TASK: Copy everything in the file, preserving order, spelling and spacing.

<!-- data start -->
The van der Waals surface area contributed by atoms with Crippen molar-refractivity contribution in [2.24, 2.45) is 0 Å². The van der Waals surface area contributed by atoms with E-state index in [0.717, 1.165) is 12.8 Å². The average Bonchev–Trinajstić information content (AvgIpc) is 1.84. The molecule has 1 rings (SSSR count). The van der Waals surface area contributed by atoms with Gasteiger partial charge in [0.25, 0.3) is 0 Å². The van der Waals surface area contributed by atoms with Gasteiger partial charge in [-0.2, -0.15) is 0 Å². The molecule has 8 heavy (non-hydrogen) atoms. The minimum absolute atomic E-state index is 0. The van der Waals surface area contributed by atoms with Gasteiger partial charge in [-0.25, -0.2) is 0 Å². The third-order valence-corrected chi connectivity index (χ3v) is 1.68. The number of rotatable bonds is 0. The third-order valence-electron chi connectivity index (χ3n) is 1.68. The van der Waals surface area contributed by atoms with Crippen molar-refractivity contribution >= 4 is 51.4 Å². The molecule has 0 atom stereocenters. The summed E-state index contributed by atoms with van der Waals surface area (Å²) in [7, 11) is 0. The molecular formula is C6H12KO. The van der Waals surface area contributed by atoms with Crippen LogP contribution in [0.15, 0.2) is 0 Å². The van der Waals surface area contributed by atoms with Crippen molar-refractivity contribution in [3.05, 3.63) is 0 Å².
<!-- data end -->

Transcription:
The van der Waals surface area contributed by atoms with Crippen molar-refractivity contribution in [2.24, 2.45) is 0 Å². The van der Waals surface area contributed by atoms with E-state index in [0.717, 1.165) is 12.8 Å². The average Bonchev–Trinajstić information content (AvgIpc) is 1.84. The molecule has 1 rings (SSSR count). The van der Waals surface area contributed by atoms with Gasteiger partial charge in [0.25, 0.3) is 0 Å². The van der Waals surface area contributed by atoms with Gasteiger partial charge in [-0.2, -0.15) is 0 Å². The molecule has 8 heavy (non-hydrogen) atoms. The minimum absolute atomic E-state index is 0. The van der Waals surface area contributed by atoms with Gasteiger partial charge in [-0.25, -0.2) is 0 Å². The third-order valence-corrected chi connectivity index (χ3v) is 1.68. The number of rotatable bonds is 0. The third-order valence-electron chi connectivity index (χ3n) is 1.68. The van der Waals surface area contributed by atoms with Crippen molar-refractivity contribution >= 4 is 51.4 Å². The molecule has 0 atom stereocenters. The summed E-state index contributed by atoms with van der Waals surface area (Å²) in [7, 11) is 0. The molecular formula is C6H12KO. The van der Waals surface area contributed by atoms with Crippen LogP contribution in [0.15, 0.2) is 0 Å². The van der Waals surface area contributed by atoms with Crippen molar-refractivity contribution in [3.05, 3.63) is 0 Å².